Lukáš Herman
added a research item
This study explores the influence of stereoscopic (real) 3D and monoscopic (pseudo) 3D visualization on the human ability to reckon altitude information in noninteractive and interactive 3D geovisualizations. A two phased experiment was carried out to compare the performance of two groups of participants, one of them using the real 3D and the other one pseudo 3D visualization of geographical data. A homogeneous group of 61 psychology students, inexperienced in processing of geographical data, were tested with respect to their efficiency at identifying altitudes of the displayed landscape. The first phase of the experiment was designed as non-interactive, where static 3D visual displayswere presented; the second phase was designed as interactive and the participants were allowed to explore the scene by adjusting the position of the virtual camera. The investigated variables included accuracy at altitude identification, time demands and the amount of the participant’s motor activity performed during interaction with geovisualization. The interface was created using a Motion Capture system, Wii Remote Controller, widescreen projection and the passive Dolby 3D technology (for real 3D vision). The real 3D visual display was shown to significantly increase the accuracy of the landscape altitude identification in non-interactive tasks. As expected, in the interactive phase there were differences in accuracy flattened out between groups due to the possibility of interaction, with no other statistically significant differences in completion times or motor activity. The increased number of omitted objects in real 3D condition was further subjected to an exploratory analysis.
Lukáš Herman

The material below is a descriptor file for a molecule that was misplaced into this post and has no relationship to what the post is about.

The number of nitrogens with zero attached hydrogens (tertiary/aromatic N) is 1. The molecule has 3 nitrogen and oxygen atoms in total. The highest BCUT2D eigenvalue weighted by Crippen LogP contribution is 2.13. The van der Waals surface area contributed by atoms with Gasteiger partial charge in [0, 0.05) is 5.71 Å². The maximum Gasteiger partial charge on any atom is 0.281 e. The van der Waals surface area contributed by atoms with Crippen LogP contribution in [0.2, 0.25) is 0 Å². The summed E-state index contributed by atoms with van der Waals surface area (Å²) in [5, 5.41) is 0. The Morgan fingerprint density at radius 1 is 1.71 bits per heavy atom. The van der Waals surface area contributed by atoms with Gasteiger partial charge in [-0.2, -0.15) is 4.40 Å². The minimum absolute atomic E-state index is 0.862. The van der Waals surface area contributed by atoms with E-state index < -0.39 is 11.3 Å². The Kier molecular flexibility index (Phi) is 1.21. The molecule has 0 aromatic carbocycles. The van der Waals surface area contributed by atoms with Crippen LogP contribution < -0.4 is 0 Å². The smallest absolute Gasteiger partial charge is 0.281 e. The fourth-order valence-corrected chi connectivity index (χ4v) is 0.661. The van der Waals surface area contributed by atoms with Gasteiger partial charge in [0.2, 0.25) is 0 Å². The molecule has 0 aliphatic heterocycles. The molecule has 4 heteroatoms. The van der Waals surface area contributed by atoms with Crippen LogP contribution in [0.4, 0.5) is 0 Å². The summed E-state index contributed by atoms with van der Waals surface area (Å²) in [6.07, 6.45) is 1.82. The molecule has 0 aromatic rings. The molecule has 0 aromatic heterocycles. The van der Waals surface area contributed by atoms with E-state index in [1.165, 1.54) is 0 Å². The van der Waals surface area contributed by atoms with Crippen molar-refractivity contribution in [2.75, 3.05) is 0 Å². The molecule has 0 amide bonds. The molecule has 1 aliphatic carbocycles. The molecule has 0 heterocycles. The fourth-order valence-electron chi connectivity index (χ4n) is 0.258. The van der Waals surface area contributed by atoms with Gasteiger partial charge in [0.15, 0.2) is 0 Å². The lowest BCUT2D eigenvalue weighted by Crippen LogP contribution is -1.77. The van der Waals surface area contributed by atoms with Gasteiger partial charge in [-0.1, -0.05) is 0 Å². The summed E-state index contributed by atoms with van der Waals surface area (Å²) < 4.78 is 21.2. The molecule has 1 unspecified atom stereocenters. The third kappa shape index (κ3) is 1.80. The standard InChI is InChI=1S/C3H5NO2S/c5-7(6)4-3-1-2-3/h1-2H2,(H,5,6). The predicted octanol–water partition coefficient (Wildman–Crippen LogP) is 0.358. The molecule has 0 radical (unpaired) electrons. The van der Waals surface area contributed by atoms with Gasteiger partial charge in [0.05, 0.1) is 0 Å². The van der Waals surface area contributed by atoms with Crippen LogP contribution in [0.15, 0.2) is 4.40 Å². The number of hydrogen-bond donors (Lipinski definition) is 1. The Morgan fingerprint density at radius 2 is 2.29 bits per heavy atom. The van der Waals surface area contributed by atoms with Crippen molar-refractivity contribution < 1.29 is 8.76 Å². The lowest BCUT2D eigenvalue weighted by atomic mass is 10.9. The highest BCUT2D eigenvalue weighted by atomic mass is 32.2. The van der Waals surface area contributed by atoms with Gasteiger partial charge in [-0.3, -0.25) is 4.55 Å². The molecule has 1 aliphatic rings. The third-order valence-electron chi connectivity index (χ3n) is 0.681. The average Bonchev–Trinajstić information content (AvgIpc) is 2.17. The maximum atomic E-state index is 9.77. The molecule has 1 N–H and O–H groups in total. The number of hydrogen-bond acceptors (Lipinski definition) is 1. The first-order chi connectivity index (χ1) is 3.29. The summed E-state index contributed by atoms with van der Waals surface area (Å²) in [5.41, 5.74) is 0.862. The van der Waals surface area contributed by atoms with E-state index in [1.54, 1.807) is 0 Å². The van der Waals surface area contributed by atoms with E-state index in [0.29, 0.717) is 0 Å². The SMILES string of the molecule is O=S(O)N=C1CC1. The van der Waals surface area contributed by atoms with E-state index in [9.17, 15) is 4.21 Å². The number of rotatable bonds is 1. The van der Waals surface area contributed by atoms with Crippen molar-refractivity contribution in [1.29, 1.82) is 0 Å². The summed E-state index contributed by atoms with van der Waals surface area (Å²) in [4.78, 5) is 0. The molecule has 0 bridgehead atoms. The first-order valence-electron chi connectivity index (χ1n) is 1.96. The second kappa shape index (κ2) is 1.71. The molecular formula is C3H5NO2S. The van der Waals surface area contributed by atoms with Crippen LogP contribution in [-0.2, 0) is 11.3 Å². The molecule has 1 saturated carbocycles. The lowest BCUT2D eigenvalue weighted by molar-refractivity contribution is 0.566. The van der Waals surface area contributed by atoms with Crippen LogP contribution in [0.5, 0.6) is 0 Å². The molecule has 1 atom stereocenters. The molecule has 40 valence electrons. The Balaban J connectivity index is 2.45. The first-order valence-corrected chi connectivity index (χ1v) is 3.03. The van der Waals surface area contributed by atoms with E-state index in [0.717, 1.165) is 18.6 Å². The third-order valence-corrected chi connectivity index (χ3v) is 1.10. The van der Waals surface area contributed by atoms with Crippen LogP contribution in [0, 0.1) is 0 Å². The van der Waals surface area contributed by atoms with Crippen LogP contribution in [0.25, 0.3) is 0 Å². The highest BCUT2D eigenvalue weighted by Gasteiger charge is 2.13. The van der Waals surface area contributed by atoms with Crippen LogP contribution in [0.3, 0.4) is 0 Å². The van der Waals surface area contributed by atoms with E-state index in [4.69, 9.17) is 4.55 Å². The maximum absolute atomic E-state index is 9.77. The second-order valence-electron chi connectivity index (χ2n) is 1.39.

added a research item
Human-computer interaction has entered the 3D era. The most important models representing spatial information — maps — are transferred into 3D versions regarding the specific content to be displayed. Virtual worlds (VW) become promising area of interest because of possibility to dynamically modify content and multi-user cooperation when solving tasks regardless to physical presence. They can be used for sharing and elaborating information via virtual images or avatars. Attractiveness of VWs is emphasized also by possibility to measure operators’ actions and complex strategies. Collaboration in 3D environments is the crucial issue in many areas where the visualizations are important for the group cooperation. Within the specific 3D user interface the operators' ability to manipulate the displayed content is explored regarding such phenomena as situation awareness, cognitive workload and human error. For such purpose, the VWs offer a great number of tools for measuring the operators’ responses as recording virtual movement or spots of interest in the visual field. Study focuses on the methodological issues of measuring the usability of 3D VWs and comparing them with the existing principles of 2D maps. We explore operators’ strategies to reach and interpret information regarding the specific type of visualization and different level of immersion.
Lukáš Herman
added 3 research items
Human-computer interaction has entered the 3D era. The most important models representing spatial information — maps — are transferred into 3D versions regarding the specific content to be displayed. Virtual worlds (VW) become promising area of interest because of possibility to dynamically modify content and multi-user cooperation when solving tasks regardless to physical presence. They can be used for sharing and elaborating information via virtual images or avatars. Attractiveness of VWs is emphasized also by possibility to measure operators’ actions and complex strategies. Collaboration in 3D environments is the crucial issue in many areas where the visualizations are important for the group cooperation. Within the specific 3D user interface the operators' ability to manipulate the displayed content is explored regarding such phenomena as situation awareness, cognitive workload and human error. For such purpose, the VWs offer a great number of tools for measuring the operators’ responses as recording virtual movement or spots of interest in the visual field. Study focuses on the methodological issues of measuring the usability of 3D VWs and comparing them with the existing principles of 2D maps. We explore operators’ strategies to reach and interpret information regarding the specific type of visualization and different level of immersion.